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Tips for DV Call Injuries

Massachusetts Police Injury Attorneys
Legal Article - Tips for DV Call Injuries


During the past twenty years, I have represented numerous local police officers who have collected substantial compensation when injured in response to a Domestic Violence call. In my experience, this is one of the most predominant ways officers are injured on duty. The typical case involves a distressed parent, spouse, girlfriend or boyfriend calling 911 for assistance with an out-of-control child, spouse, boyfriend or girlfriend. Upon arrival, the officers frequently find the out-of-control person who needs to be removed from the home is heavily intoxicated on alcohol and/or drugs. Sometimes the subject suffers from one or more mental disorders and has failed to follow his or her medication regimen, resulting in a violent outburst and uncontrolled behavior. Whether the individual confronted by police is drunk, high on drugs, overdosing from drugs, in a drug withdrawal, or suffering from a mental health issue, he or she presents the officer with two distinct problems resulting in an increased risk of injury to the responding officer. First, the place of response is typically a limited space inside a home loaded with objects and conditions which make it difficult to restrain and get the subject under control. For example, during such struggles, we have represented officers who have fallen down a set of stairs, fallen into stoves and walls, and fallen onto glass coffee tables. The second problem in gaining control of the subject is that the subject often has a much higher threshold of pain due to their present condition. This makes it even more difficult for the officer to restrain the individual as normal physical tactics, even pepper spray, at times have little effect on the violent subject as they are impervious to the pain. It is not unusual for the subject to be outweighed by the officer and outnumbered by the responding officers. The injured officers frequently describe the smaller subject as almost a superman with strength and pain tolerance surprising to the officers.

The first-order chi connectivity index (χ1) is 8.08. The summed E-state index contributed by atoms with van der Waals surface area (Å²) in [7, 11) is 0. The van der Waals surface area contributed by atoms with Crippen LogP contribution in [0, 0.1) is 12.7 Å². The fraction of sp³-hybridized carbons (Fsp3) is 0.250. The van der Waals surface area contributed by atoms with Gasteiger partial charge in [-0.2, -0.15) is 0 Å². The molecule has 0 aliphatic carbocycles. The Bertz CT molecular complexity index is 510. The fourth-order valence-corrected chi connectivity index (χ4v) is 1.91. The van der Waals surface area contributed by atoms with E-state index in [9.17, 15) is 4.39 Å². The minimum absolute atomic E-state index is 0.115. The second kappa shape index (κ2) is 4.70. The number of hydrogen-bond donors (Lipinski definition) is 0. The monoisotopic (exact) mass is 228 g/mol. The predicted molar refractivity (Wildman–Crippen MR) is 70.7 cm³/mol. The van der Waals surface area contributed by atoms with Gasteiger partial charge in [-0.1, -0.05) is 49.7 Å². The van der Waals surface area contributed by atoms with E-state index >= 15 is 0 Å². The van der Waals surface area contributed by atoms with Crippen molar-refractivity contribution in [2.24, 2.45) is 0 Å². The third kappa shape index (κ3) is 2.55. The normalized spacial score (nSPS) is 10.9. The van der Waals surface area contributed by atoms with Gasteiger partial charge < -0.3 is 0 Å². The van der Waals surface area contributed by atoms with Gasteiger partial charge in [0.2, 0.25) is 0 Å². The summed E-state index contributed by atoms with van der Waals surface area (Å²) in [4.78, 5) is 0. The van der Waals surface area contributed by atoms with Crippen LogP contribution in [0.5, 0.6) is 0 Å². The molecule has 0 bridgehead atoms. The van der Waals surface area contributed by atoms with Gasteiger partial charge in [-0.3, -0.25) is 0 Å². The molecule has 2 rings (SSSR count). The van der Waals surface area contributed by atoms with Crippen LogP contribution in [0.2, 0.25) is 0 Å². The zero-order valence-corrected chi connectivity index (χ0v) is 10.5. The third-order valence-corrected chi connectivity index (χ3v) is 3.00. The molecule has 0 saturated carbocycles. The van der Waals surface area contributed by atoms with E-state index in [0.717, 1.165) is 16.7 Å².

We have represented officers injured during the restraint of such subjects. These officers have suffered injuries such as torn bicep tendons ripped from the arm during an attempt to restrain an intoxicated boyfriend; separated shoulder after being thrown up against the stove; ripped hand ligaments during the handcuffing attempt; ulnar nerve entrapment in the elbow (requiring surgery to move the nerve out of its natural tunnel) after having struck it on the floor in a fall; and fractured wrists and legs suffered during the take down of the subject. These officers all suffered physically and financially. Their financial suffering almost always exceeded the injury-on-duty benefits delivering base pay pursuant to Chapter 41, Section 111F. These officers often relied upon substantial income from working valuable details and overtime, which was then lost while out injured on duty and in some cases when they were returned to light duty status. Some officers have second jobs or businesses where they do landscaping, contracting and plowing and, because of their injuries, are not able to supplement their incomes through their side business.